Chief minister Vilasrao Deshmukh is under attack, not so much from the Opposition, but from his allies, the flock of eight bickering parties he has managed to keep together for the last two years.

And leading the attack on his government is none other than the Congress, his own party.

As Deshmukh celebrated the second anniversary of his party yesterday, Maharashtra Pradesh Congress chief Govindrao Adik fired the latest salvo: The left hand (party) doesn’t know what the right hand (government) is doing.

Adik said the Congress generally learnt of government plans “through newspapers”, implying a gaping communication gap between the party and government.

His moaning had, clearly, little impact on the chief minister. Or for that matter on the Congress high command, apparently reluctant to unseat the fighting leaders.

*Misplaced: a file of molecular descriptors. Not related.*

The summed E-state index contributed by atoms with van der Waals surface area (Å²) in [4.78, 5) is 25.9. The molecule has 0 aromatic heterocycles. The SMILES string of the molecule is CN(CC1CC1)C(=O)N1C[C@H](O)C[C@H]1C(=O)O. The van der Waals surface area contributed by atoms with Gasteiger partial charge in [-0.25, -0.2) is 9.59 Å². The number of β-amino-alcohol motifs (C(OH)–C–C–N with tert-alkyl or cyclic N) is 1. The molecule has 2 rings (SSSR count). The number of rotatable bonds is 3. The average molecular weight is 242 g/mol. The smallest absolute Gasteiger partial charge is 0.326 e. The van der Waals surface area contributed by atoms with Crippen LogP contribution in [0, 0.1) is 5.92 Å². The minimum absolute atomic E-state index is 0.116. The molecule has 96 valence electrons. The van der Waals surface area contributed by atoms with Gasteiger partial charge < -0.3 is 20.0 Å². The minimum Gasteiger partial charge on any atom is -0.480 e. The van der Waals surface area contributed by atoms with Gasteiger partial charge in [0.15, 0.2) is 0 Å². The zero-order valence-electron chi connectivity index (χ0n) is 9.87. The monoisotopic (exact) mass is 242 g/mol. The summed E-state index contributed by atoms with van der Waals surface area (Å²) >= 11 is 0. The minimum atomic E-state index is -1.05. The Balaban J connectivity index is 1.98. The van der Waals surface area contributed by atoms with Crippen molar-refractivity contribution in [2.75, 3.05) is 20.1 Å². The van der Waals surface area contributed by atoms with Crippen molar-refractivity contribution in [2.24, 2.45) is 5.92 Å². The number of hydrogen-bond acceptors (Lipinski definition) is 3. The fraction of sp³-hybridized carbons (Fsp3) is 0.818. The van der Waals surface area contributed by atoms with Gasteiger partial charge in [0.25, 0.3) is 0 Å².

Adik is not the only pain in Deshmukh’s neck; there are several others.

Sharad Pawar of the Nationalist Congress Party, the second biggest party in the coalition, has for some time been breathing down the chief minister’s neck to bail out the beleaguered Enron, the mega power project the Maratha strongman had okayed as chief minister.

Though Deshmukh resisted the pressure to a large extent, the judicial probe into the project that he had ordered on September 19 — despite Pawar’s veiled threat to withdraw support — has not yet got off the ground.

The chief minister, however, said the delay was not unusual because “it takes time to obtain the consent of a judge”. He said the Cabinet had okayed the judicial inquiry.

“What the NCP says at the party level is not my concern. We must distinguish between the party and government,” Deshmukh said.

While Enron remains the main bone of contention between Deshmukh and Pawar, the chief minister’s ambitious go-getting deputy Chhagan Bhujbal from the Nationalist Congress Party, is a constant point of friction.

A cold war has been raging between the leaders over the control of administration, as Bhujbal, also home minister, fortifies his grips over the police.